Changes in how the Navy and Marine Corps fight together could see Marines aboard both military and commercial ships as they traverse crowded seas, accompanied by small aircraft carriers filled with unmanned drones.
And at least one analyst called plans by Commandant Gen. David Berger a “once-in-a-generation” change in Marine Corps thinking.
Today’s Navy fleet is too small to afford the Marines the opportunity to train for large-scale amphibious assaults.
Berger’s planning guidance, released in July, looks to move away from the unfeasible 38-amphib ship goal and instead use a mix of amphib ships, smaller expeditionary sea bases, fast transport ships and even commercial ships to move Marines.
This is all an effort, Berger wrote in an article for the website War On the Rocks, titled “Notes on Designing the Marine Corps of the Future,” for the Navy, Marine Corps and Coast Guard to design its own “cabbage strategy.”
That’s a reference to the Chinese method of enveloping a contested area with a variety of boats, from commercial fishing ships to marine surveillance ships and actual warships that wraps an area in layers, like a cabbage.
That scenario makes conventional warfare and naval deterrence and access much more difficult, creating hazards that have international consequences such as a military vessel colliding with a commercial ship.
And to meet that challenge, Berger points out, the current forward bases and infrastructure all within range of enemy weapons, are “extremely vulnerable.”
As are the large ships now in service with “large electronic, acoustic, or optical signatures.”
The shift in how Marines would fight from and back to the sea also changes how the Navy could fight.
Vice Adm. James Kilby, who heads war fighting requirements and capabilities, said that traditionally, naval leaders think of how Marines influence the land component of a sea battle, not the sea. But if they can have effects on sea access and deny enemies movement, then he, as a naval commander can think differently about how to employ his ships.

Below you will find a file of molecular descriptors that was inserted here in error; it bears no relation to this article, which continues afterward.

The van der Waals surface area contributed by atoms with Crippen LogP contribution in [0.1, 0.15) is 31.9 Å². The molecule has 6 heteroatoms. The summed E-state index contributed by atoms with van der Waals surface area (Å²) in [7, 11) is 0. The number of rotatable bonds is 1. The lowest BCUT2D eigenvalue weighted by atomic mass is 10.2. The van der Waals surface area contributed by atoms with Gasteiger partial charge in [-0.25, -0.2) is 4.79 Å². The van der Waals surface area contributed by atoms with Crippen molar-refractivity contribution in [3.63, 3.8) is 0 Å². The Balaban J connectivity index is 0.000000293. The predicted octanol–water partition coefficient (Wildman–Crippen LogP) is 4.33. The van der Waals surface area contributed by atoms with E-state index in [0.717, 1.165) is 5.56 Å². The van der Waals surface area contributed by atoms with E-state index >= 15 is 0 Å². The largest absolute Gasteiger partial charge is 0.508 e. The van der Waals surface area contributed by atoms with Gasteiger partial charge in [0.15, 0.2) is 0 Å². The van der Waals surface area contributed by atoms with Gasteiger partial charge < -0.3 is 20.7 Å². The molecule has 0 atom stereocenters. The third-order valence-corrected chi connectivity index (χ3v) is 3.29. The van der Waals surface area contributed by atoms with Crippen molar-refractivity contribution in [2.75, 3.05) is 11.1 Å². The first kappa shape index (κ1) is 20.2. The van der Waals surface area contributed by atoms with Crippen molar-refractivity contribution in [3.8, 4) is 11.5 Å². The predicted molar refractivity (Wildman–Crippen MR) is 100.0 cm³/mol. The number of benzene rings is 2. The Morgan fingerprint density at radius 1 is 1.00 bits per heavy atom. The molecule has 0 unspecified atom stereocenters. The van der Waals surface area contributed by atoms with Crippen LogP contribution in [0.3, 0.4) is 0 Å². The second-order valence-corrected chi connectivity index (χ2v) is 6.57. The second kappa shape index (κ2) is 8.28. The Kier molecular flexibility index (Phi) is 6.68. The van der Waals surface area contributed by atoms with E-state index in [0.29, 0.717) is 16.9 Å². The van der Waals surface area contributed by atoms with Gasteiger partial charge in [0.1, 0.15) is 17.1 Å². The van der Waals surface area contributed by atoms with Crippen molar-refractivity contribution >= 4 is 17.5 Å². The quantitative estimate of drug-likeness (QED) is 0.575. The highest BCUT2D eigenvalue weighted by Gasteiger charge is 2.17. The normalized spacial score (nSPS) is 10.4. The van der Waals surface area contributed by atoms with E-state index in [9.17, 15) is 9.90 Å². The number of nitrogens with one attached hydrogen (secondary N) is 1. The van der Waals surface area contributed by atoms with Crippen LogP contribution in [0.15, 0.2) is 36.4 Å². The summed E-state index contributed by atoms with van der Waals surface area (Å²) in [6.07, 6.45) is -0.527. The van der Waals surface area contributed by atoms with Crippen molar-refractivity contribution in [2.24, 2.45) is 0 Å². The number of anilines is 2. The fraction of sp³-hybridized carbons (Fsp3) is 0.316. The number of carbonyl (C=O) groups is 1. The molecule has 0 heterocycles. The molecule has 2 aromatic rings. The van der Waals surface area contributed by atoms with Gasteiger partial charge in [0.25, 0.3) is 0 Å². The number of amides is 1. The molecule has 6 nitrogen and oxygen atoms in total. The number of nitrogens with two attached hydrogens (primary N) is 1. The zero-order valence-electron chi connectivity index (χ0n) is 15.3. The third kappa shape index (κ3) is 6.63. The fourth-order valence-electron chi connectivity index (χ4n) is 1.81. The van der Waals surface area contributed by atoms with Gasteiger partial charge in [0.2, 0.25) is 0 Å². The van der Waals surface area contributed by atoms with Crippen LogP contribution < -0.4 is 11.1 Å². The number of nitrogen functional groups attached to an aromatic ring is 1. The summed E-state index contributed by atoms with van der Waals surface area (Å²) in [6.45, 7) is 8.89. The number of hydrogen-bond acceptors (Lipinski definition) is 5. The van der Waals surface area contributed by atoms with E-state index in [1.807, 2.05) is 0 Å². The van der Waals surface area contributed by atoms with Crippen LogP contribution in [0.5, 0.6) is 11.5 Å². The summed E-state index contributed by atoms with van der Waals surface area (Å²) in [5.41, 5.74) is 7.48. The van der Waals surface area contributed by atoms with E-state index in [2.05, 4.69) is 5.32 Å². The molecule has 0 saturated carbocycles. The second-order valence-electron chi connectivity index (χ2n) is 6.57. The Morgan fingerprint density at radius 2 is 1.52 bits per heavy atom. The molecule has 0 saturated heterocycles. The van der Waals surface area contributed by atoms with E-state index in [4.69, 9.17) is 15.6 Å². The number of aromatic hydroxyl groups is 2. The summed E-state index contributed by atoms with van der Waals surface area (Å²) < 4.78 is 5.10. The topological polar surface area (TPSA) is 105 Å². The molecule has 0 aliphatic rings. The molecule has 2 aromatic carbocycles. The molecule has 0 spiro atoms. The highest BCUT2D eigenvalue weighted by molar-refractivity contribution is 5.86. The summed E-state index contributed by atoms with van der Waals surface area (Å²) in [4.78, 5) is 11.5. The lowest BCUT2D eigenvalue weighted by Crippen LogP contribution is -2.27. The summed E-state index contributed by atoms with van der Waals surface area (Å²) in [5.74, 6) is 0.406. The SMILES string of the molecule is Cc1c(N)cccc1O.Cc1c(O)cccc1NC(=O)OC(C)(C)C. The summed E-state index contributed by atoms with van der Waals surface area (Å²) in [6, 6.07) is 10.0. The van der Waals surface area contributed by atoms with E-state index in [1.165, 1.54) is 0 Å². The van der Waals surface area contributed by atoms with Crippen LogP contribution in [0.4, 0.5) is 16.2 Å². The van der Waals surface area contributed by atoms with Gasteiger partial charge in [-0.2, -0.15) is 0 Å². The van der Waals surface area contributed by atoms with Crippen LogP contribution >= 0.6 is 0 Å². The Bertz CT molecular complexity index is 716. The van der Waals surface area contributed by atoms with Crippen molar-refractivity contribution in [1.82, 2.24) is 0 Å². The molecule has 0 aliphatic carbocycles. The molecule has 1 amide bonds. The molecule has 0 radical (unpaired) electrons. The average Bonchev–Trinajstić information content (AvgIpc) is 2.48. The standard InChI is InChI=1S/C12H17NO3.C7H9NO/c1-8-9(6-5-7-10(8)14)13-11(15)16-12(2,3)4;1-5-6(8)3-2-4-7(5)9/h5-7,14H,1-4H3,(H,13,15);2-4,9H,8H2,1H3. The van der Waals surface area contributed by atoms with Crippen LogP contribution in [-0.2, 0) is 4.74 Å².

All of which support recent statements from top Marine leadership that the force has to get lighter, work in smaller formations in support of naval operations, said Lt. Gen. Eric Smith, head of the Marine Corps Combat Development Command.
Getting lighter pairs with “lightning carrier” experimentation ― using smaller aircraft carriers that take advantage of the F-35 capabilities. It even calls for an air wing that consists “mostly or entirely of unmanned aerial vehicles.”
Those comments are from a Thursday a U.S. Naval Institute panel, an article by Berger published the same day and a Congressional Research Service report published in November.
The panel featured Smith, Kilby and Ronald O’Rourke, naval affairs specialist for Congressional Research Service.
Drawing on his CRS report, “Navy Force Structure and Shipbuilding Plans: Background and Issues for Congress,” O’Rourke said that combined changes advocated for both force design and managing and training Marines falls somewhere between, “a total house cleaning and a complete revolution for the Marine Corps.”
O’Rourke noted that the long-held goal of a 38-ship amphibious force within the larger 355-ship Navy was to meet the requirement to lift assault echelons of two Marine Expeditionary Brigades. That requirement dates to 2006.